In summer, thousands of visitors flock to the Baltic seaside resort of Palanga to bask on its idyllic 18km-long stretch of sandy beach backed by dunes and pine forest. Travel here from Glasgow Airport to party all night long – as well as a strip of late-night beach bars, a pedestrian-only street leading from the beach to the centre of town is lined with restaurants, bars, outdoor concerts and funfairs.
Fishermen and noblemen
Originally a fishing village, Palanga became a popular summer resort for the wealthy in the late 19th century, and many large wooden villas from this time still stand. A particularly fine example is a neoclassical manor house dating from 1897, now the Amber Museum (Vytauto gatvė 17), which has over 20,000 items of “Baltic gold” and is surrounded by a botanical garden. The modernist sculptor Antanas Mončys (1921-1999) fled Lithuania for Paris during the Soviet Occupation, but after independence he donated his intricate wooden works to what is now Antanas Mončys’ House and Museum (S. Daukanto 16).
Lay down your head
Accommodation options range from swanky hotels, such as Palanga SPA (Birutės 60) and Vila Ramybe (Vytauto 54), a stylish boutique property with a café and art gallery. It’s best to book ahead between July and September, but if you haven’t, plenty of locals congregate at the entrance of town to offer rooms in their houses. Most nightlife, bars and restaurants are found on the pedestrianised J. Basanavičiaus street.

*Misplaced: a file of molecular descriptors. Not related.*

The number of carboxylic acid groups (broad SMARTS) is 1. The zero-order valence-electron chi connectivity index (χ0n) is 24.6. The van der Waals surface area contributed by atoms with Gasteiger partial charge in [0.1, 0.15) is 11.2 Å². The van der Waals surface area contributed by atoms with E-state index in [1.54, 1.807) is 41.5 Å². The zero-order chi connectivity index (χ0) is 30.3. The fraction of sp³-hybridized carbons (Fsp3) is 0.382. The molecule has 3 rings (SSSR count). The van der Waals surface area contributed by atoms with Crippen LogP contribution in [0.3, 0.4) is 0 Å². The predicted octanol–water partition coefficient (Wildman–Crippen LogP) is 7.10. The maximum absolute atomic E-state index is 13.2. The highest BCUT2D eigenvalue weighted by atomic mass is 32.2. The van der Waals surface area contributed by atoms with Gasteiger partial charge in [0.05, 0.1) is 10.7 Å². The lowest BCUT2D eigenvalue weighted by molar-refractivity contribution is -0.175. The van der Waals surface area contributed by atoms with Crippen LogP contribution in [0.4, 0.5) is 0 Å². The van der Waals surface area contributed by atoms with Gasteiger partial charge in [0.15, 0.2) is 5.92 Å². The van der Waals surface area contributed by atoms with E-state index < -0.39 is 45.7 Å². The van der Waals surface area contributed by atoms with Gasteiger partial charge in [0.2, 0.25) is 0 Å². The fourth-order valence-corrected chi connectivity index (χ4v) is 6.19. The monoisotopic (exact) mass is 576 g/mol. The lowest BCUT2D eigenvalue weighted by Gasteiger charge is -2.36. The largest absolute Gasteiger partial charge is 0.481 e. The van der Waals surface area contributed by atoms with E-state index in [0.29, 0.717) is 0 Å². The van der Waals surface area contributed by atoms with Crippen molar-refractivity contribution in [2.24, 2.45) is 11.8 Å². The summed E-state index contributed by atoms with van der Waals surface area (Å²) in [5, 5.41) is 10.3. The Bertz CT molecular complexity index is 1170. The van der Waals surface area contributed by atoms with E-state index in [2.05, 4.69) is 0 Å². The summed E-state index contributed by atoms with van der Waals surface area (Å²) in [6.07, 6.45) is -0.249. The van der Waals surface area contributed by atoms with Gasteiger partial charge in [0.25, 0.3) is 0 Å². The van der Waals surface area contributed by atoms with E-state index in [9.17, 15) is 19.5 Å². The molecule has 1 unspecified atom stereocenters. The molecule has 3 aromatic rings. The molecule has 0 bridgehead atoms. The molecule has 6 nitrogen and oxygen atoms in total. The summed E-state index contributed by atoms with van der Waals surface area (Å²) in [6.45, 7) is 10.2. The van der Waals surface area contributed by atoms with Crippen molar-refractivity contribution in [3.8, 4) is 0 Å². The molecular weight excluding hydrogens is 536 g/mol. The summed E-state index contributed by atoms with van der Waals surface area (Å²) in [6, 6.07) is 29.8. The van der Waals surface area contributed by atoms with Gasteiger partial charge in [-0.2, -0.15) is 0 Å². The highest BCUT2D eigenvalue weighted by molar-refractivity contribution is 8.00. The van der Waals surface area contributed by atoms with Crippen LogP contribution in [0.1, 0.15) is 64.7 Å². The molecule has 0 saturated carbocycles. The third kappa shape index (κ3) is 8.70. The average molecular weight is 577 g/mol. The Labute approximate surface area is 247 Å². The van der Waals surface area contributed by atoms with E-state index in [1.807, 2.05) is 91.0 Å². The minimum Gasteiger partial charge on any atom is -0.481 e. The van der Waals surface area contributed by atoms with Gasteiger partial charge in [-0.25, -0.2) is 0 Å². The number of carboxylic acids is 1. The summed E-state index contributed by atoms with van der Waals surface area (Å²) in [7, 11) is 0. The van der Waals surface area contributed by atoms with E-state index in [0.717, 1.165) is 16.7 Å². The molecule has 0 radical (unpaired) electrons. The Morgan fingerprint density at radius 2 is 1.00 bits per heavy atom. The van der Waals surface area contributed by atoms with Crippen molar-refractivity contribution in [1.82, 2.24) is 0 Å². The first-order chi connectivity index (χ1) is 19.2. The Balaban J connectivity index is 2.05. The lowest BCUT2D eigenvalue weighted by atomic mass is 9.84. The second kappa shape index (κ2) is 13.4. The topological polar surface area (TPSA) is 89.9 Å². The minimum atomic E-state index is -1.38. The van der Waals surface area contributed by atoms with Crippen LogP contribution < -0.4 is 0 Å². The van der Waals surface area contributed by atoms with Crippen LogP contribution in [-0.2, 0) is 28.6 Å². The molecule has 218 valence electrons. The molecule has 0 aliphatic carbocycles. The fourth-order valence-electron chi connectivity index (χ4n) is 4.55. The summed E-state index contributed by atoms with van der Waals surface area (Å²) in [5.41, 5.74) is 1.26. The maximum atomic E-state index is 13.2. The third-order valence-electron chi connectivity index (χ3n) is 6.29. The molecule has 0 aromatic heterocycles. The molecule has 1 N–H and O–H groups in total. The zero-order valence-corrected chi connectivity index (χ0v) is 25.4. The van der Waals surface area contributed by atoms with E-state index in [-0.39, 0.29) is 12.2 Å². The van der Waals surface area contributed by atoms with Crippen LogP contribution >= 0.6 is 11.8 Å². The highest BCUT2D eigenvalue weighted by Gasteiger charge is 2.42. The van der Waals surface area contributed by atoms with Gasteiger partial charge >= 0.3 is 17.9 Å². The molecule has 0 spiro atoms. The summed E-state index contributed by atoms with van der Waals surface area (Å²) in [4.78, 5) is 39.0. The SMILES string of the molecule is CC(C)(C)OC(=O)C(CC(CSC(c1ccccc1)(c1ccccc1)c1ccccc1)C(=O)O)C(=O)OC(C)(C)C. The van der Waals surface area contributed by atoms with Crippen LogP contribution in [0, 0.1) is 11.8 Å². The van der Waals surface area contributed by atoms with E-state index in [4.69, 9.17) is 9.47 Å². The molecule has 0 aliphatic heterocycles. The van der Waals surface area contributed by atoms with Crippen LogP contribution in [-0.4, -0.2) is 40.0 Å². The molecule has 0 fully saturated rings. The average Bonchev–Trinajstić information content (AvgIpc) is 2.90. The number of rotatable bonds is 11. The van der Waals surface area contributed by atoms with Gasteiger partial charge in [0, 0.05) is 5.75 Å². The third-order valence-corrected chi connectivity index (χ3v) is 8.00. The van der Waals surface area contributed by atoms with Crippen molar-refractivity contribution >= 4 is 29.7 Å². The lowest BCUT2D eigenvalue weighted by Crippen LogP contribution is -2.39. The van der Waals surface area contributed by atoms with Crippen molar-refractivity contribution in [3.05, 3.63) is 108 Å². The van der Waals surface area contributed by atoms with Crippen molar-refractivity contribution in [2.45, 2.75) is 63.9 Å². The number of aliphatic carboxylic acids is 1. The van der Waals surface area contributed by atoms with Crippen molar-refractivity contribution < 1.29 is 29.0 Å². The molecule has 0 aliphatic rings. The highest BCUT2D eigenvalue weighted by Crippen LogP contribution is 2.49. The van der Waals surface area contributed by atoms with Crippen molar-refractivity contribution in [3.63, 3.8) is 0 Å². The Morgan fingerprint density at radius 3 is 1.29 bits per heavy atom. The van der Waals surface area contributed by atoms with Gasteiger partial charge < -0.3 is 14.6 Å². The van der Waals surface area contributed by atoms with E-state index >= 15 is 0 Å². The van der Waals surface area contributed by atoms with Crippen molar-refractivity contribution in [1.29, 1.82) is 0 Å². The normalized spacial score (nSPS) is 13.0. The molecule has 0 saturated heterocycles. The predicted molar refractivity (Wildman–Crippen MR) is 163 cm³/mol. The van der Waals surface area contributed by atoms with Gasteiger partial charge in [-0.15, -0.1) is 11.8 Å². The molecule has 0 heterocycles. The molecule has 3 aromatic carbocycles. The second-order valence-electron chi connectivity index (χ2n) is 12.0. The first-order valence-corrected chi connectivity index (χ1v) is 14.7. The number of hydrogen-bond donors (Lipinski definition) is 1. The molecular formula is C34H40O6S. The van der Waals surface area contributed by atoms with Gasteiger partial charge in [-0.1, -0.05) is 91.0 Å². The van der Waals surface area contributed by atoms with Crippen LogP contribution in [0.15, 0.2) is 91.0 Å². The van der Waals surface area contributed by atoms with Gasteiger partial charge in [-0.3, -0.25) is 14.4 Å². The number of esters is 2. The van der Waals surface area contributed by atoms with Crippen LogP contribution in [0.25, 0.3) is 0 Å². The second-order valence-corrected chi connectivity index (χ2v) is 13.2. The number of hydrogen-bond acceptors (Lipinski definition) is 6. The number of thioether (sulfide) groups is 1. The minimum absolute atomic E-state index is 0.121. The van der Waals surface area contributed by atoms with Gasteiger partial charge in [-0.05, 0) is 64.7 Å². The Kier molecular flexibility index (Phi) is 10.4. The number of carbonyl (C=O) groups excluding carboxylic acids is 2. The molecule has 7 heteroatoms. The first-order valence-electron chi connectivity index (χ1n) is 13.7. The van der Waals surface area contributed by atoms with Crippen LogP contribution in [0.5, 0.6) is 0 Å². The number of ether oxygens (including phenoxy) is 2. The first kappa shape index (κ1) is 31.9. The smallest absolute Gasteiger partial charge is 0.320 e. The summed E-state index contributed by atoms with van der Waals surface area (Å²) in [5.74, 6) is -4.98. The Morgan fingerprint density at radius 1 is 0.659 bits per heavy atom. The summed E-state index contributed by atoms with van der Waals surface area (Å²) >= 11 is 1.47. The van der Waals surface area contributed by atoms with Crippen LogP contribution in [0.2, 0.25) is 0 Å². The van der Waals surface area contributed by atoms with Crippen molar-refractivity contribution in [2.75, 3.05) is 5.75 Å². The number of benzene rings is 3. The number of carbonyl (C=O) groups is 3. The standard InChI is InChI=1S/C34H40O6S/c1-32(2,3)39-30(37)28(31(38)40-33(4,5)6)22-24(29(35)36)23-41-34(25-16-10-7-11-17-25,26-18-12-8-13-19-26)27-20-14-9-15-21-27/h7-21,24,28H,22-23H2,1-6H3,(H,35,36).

Get your fill
Typical Lithuanian fare is hearty and tasty, and isn’t dissimilar to what you’ll find in the rest of Eastern Europe – such as beetroot soup, potato pancakes (blynai) and pickled herrings. Look out for local specialities like beer ice-cream and cepelinai (a kind of dumpling), and fest on delicious, fresh-caught fish.